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Thyroid Autoantibodies Test

Last updated Sept. 19, 2018

Approved by: Krish Tangella MD, MBA, FCAP

The Thyroid Autoantibodies Test is a blood test to detect thyroid autoantibodies. It is used to diagnose autoimmune thyroid disease. This helps in providing an understanding of certain health conditions that are related to metabolism and development.


What are the other Names for this Test? (Equivalent Terms)

  • Antimicrosomal Antibodies Blood Test
  • TSH Receptor Antibodies Blood Test
  • TSI Blood Test 

What is Thyroid Autoantibodies Test? (Background Information)

  • Thyroid autoantibodies are bodily defense proteins that target cells and proteins of the thyroid gland. They cause autoimmune disease by disrupting the normal thyroid gland function
  • The thyroid gland is situated in the front of the throat, just below the cartilage of the Adam’s apple. It produces 3 main hormones that affect nearly every cell in the body
  • The 2 thyroid gland hormones namely, thyroxine (T4) and triiodothyronine (T3), increase body metabolism. They increase consumption of energy and oxygen, and also stimulate growth and development
  • The third hormone produced by the thyroid gland is calcitonin, made by C cells. It plays a role in decreasing calcium levels in blood, by stimulating calcium excretion by the kidneys, and through calcium uptake by the bones
  • The pituitary gland stimulates the thyroid gland, through production of thyroid-stimulating hormone (TSH). This system operates via a negative feedback loop; TSH stimulates thyroid gland hormones, whose increase then inhibits TSH production
  • The thyroid gland uses iodine to make Tand T3. Without iodine, the production of these hormones is stopped or reduced. This can lead to the formation of goiter (swelling) in the neck, as levels of fluid and hormone precursors accumulate
  • Another medical condition of the thyroid gland is that it gets mistakenly targeted by the immune system. This leads to tissue destruction and impaired thyroid function
  • Immune cells produce antibodies to clear foreign invaders from the body. However, antibodies can cause various health conditions, if they target the body’s own tissues. These are called autoantibodies and they cause autoimmune disease
  • There are several types of thyroid gland autoantibodies:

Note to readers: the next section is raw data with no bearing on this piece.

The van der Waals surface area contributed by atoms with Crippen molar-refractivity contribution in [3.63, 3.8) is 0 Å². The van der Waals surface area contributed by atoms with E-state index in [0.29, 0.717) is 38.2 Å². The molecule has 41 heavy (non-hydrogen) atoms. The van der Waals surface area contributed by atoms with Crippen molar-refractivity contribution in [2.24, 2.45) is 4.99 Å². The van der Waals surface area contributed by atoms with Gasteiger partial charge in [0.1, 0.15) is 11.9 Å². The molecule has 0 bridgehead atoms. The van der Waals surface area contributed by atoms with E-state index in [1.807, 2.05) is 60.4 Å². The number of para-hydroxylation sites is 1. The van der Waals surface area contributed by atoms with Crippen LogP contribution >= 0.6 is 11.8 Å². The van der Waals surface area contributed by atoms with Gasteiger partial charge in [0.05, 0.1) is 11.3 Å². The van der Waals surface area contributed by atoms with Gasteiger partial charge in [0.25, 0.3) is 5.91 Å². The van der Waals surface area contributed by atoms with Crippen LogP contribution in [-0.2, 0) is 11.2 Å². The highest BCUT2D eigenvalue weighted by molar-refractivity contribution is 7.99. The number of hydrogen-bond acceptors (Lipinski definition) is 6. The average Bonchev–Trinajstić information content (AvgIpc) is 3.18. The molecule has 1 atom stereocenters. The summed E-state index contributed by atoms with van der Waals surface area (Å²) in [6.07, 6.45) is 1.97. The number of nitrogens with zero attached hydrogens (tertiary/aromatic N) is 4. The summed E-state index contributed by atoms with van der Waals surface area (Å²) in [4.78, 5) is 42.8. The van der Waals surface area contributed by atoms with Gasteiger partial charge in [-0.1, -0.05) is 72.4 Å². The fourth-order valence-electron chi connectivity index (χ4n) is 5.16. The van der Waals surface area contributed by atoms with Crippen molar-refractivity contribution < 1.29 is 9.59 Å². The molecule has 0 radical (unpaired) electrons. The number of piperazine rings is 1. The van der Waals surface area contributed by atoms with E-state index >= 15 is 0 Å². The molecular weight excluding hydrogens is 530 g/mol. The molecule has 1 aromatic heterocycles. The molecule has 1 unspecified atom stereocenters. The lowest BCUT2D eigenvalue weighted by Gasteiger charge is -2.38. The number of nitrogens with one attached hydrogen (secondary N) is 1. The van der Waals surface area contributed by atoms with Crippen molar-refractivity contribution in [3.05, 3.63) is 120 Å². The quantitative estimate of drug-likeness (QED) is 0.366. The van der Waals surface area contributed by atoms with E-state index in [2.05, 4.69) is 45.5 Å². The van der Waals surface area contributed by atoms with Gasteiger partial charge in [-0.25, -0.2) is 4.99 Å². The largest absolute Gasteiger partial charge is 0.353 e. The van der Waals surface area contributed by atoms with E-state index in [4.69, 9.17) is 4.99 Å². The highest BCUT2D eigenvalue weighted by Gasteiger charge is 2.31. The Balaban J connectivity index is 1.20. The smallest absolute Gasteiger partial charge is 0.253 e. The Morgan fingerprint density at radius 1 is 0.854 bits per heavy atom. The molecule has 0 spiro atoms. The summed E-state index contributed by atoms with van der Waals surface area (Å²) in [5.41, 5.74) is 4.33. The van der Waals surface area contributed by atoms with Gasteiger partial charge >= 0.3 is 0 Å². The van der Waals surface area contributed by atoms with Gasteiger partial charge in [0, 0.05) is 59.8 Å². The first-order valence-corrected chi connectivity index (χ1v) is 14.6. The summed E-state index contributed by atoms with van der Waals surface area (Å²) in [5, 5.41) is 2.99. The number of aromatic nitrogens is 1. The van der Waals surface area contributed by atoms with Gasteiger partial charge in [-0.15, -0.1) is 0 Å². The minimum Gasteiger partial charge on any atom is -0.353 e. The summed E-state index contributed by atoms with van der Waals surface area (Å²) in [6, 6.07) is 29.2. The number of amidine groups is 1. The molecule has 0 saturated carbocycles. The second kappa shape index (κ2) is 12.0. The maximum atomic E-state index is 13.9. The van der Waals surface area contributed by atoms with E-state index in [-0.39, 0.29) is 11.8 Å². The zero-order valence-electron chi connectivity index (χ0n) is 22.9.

• Thyroperoxidase antibodies (TPO), or antiperoxidase antibodies - they bind to cells of thyroid tissue and evoke immune destruction of thyroid tissue
    • Thyroglobulin antibodies (TGAb), or antithyroglobulin antibodies, target thyroglobulin
    • Thyroid stimulating immunoglobulin (TSI) promotes thyroid hormone production by binding to receptors
    • Thyroid binding inhibitory immunoglobulin (TBII) prevents receptors from recognizing TSH
  • TSI and TBII antibodies are referred to as TSH receptor antibodies (TSHRAb), because they bind to TSH receptors
  • The Thyroid Autoantibodies Test is a blood test to detect thyroid autoantibodies. It is used to diagnose autoimmune thyroid disease. This helps in providing an understanding of certain health conditions that are related to metabolism and development

What are the Clinical Indications for performing the Thyroid Autoantibodies Test?

Following are the clinical indications for performing a Thyroid Autoantibodies Test:

  • Rapid weight change
  • Goiter
  • Protruding eyes (exophthalmos)
  • Anxiety
  • Tremors
  • Hair loss
  • Rapid heart rate
  • Fatigue 

How is the Specimen Collected for Thyroid Autoantibodies Test?

Following is the specimen collection process for Thyroid Autoantibodies Test:

Sample required: Blood

Process: Insertion of a needle into an arm vein.

Preparation required: No special preparation is needed prior to the test. 

What is the Significance of the Thyroid Autoantibodies Test Result?

The significance of Thyroid Autoantibodies Test is explained:

  • A positive result may indicate:
    • Graves’ disease
    • Hashimoto’s thyroiditis
    • Idiopathic myxedema
    • Pernicious anemia
    • Thyroid carcinoma 

The laboratory test results are NOT to be interpreted as results of a "stand-alone" test. The test results have to be interpreted after correlating with suitable clinical findings and additional supplemental tests/information. Your healthcare providers will explain the meaning of your tests results, based on the overall clinical scenario. 

Additional and Relevant Useful Information:

Certain factors interfere with the results of the Thyroid Autoantibodies Test. These include:

  • Recent radioactive scans or radiation therapy
  • Altitude
  • Nutritional status 

Certain medications that you may be currently taking may influence the outcome of the test. Hence, it is important to inform your healthcare provider, the complete list of medications (including any herbal supplements) you are currently taking. This will help the healthcare provider interpret your test results more accurately and avoid unnecessary chances of a misdiagnosis.

References and Information Sources used for the Article:


Reviewed and Approved by a member of the DoveMed Editorial Board
First uploaded: Oct. 18, 2014
Last updated: Sept. 19, 2018